X Close

UCL Special Collections

Home

Updates from one of the foremost university collections of manuscripts, archives and rare books in the UK

Menu

Archive for the 'Projects' Category

Bridging the Digital Gap (Part I)

isabelle.reynolds-logue.1316 July 2019

I joined UCL in October 2018 as the Bridging the Digital Gap trainee from The National Archives. I have been learning about all things digital in relation to archives, working with UCL’s Special Collections and the Institute of Education archives. In order for me to produce meaningful work with the material, I first needed to understand a bit more about archive repositories and what they contain. As part of my training, The National Archives runs a Moodle course where I have learned about archives, records and repositories, as well as about a key problem facing holders of archives today: digital preservation.

My work so far has ranged from cataloguing to digitising material. A key part of my work at UCL has been digitisation. I photograph or scan original items so that they can be put online and be made more accessible to a wider audience. In addition to accessibility, digitisation aids in preservation. The copies of the original items generated through digitisation are archived so that we have a digital version in case anything happens to the original, or if, for example, it becomes too fragile for readers to view in person.

A digitised photograph of the Wilkins portico from the UCL College Collection c1900s.

Most of the time I use a Canon EOS5D camera alongside a Kaiser RS1 copy stand and lights for digitisation. For some material I use an Epson12000XL flatbed scanner. Some items cannot be completely flattened for scanning, for example rare books, as this would cause severe damage to the item. In these cases, I will always use the camera and copy stand. In digitisation, we aim to get the most true to life image of the item whilst handling and moving the item as little as possible, in order to cause the least damage or deterioration to it. As digitisation requires handling and placing items in particular ways, we must liaise with the conservation team prior to digitisation, to make sure the item is in a suitable condition to be used. If an item is badly torn, falling apart, or very dirty, for example, it would have to be conserved before digitisation.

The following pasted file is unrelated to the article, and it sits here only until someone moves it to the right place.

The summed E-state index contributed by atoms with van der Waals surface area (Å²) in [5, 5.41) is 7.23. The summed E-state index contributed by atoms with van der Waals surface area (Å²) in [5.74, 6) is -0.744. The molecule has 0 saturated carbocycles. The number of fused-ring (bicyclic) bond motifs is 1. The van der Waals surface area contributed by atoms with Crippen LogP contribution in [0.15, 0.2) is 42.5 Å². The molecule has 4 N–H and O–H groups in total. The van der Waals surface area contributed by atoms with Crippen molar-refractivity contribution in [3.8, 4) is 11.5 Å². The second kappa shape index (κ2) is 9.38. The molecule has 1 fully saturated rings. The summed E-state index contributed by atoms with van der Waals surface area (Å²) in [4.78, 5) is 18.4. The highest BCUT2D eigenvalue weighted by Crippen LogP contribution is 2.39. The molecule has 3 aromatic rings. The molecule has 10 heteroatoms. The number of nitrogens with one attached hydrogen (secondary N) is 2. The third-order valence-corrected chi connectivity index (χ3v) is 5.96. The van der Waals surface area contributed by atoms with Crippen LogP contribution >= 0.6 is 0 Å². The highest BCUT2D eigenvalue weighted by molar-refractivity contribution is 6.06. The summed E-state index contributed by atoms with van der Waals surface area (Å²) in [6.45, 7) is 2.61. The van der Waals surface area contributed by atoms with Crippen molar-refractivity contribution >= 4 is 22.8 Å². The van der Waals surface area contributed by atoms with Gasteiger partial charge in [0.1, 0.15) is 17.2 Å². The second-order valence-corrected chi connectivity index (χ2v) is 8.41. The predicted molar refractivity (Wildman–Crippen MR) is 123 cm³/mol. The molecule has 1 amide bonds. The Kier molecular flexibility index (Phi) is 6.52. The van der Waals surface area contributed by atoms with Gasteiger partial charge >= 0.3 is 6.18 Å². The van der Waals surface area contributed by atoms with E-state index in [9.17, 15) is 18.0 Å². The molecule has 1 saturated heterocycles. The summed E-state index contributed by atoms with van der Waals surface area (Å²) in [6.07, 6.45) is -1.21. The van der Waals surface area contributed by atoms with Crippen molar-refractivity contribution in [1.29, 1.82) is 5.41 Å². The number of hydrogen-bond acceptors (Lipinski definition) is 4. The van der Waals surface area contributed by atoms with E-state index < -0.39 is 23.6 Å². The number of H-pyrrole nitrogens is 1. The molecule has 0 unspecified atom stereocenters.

Once all of this is sorted out, I capture the photographs in RAW before editing them in Adobe Photoshop and saving them as high quality TIFF files for archiving, and JP2 files for use online. For some items with text, it is possible to use OCR software such as Nuance to generate searchable PDFs. However, some text proves too tricky for the software to pick up, for example unusual fonts or handwriting, so we don’t use it every time. However, we have begun to work with the OCR for handwriting software, Transkribus, so watch this space!

Now that you have an overview of what I have been up to, stay tuned for the next post where I will show you some of my favourite projects so far…

Social Media Rants from the Past

Erika Delbecque5 July 2019

This blog post was written by Patricia Jager, an MA student at the Institute of Archaeology who is currently volunteering with UCL Special Collections. She is compiling a list of our 1914-18 collection, with the aim of making this uncatalogued material available for teaching, events and research.

Today we have become used to annoyed social media posts popping up on our feeds from friends, family and random people we once met on holiday. They cover a wide range of political issues and pet peeves that can be funny, inspiring or infuriating depending on which side of the issue you are on. From the perspective of future archaeologists and cultural heritage managers, the internet offers an unprecedented window into current issues on a global level.